Bank of England
• “An interest rate reduction seemed likely at present
predominantly to affect house prices, household borrowing and
consumption, which were already increasing strongly. A further
reduction in the repo rate risked creating an unsustainable
increase in debt which might subsequently unwind sharply. This
would increase the risk of undershooting the inflation target in
the medium term.”
Source: Minutes of the Monetary Policy Committee Meeting, 9 and 10 October
2002, Bank of England
6
Household debt burden
Loan debt as a percentage of disposable income
180
180
160
160
140
140
120
120
100
1987
100
1989
1991
1993
1995
1997
1999
2001
Source: Norges Bank
Household debt as a percentage of disposable income
180
180
Denmark
160
Norway
140
120
160
140
120
UK
100
US
Sweden
80
1990
1992
1994
1996
1998
2000
100
80
2002
Sources: Sweden’s Riksbank, Danmarks Nationalbank, OECD and Norges Bank
7
Household debt as a percentage of gross financial assets
and housing wealth
60
60
50
50
40
Norway
Sweden
30
40
30
Denmark
20
UK
20
10
US1)
10
0
1990
0
1992
1994
1996
1998
2000
2002
1) Non-financial assets are used instead of housing wealth for US
Sources: Sweden’s Riksbank, Danmarks Nationalbank, Bank of England, OECD and Norges Bank
House prices deflated by the building cost index and
annual wage index. Index, 1987=100.
150
150
Deflated by the building
cost index
125
100
125
100
Deflated by the
annual wage index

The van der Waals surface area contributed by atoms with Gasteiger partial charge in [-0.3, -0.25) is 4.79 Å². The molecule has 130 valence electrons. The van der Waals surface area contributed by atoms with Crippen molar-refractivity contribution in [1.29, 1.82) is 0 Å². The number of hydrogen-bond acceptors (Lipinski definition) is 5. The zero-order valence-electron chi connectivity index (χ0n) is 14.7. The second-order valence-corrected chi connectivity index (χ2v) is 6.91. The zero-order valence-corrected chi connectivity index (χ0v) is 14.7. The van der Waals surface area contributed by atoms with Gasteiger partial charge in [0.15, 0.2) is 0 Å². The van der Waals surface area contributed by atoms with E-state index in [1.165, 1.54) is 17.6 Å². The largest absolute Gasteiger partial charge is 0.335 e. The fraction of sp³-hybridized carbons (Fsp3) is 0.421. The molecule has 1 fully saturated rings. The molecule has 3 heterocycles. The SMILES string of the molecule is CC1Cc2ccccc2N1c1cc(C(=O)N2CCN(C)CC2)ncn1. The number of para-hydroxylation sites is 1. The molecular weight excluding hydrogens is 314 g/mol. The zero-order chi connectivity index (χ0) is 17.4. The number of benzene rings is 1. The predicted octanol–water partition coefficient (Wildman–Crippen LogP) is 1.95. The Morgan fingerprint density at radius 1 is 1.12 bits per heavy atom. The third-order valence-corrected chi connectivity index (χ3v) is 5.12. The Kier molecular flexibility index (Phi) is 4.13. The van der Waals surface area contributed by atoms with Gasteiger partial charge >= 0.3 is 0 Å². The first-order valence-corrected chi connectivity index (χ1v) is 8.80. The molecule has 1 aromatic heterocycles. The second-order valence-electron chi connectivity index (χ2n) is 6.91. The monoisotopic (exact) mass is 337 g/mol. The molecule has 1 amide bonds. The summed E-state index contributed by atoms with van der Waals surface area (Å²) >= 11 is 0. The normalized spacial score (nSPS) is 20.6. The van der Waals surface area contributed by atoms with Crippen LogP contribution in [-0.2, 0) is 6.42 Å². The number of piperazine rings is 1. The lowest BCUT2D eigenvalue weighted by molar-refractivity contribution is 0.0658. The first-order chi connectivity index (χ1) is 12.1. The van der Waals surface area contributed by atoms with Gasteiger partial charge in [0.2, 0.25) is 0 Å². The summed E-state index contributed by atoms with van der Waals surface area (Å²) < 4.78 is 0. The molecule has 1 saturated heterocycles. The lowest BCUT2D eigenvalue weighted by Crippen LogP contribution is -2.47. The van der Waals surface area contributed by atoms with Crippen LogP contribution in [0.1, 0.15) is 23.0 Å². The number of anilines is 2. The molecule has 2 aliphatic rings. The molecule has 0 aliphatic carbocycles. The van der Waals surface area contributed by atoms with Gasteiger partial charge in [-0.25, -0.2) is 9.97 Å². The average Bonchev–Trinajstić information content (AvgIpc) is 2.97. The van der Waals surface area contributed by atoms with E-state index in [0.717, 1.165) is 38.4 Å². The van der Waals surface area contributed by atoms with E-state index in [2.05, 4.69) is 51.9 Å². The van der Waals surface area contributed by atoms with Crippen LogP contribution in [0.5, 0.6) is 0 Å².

75
75
50
50
25
25
0
0
1987
1989
1991
1993
1995
1997
1999
2001
Source: Norges Bank
8
Debt burden in non-financial enterprises
excl. petroleum and shipping
800
As a percentage of cash surplus1) excl. interest expenses
800
700
700
600
600
500
500
400
400
300
300
200
200
1987
1)
1989
1991
1993
1995
1997
1999
2001
Cash surplus = Value added - labour costs + net capital income
Sources: Statistics Norway and Norges Bank
Credit gap: Debt in municipalities, non-financial institutions and
households as a percentage of GDP –
difference between actual observations and trend 1). Percentage points
24
24
16
16
8
8
0
0
-8
-8
-16
-16
-24
-24
-32
-32
1910 1920 1930 1940 1950 1960 1970 1980 1990 2000
1)
Trend is calculated using a rolling HP filter (λ=1600), according to the method of Borio and Lowe (2002).
Calculated using annual data from 1899. Mainland C3 as a percentage of mainland GDP is used as of 1995
Sources: Gerdrup (2003) and Norges Bank
9
Developments in number of bankruptcies, employment
and sales value of bankrupt companies. Index
350
350
Sales
300
value1)
300
Number of
bankruptcies
250
250
200
200
150
150
100
Number employed1)
50
50
1) Turnover
2)
0
1995
1996
and employment in last normal operating year
Annualised figures based on Q1 2003
1997
1998
1999
2000
2001
100
0
2002 2003 2)
Source: Statistics Norway
Gross non-performing loans, by sector.
All banks. In billions of NOK
3.5
3.5
3
3
2.5
2.5
2
2
Other sectors
1.5
1.5
1
0.5
0
1997
1
Corporate sector
0.5
Household sector
1998
1999
2000
2001
2002
0
2003
Source: Norges Bank
10
Trade-weighted exchange rate index (TWI) and
three-month interest rate differential
July 1999 – May 2003
5
4
90
95
Interest rate differential,
(left-hand scale)
3
100
TWI,
(right-hand scale1) )
2
1
0
1999
Source: Norges Bank
105
110
115
2000
2001
2002
1)
2003
A rising curve denotes an appreciation of the krone
11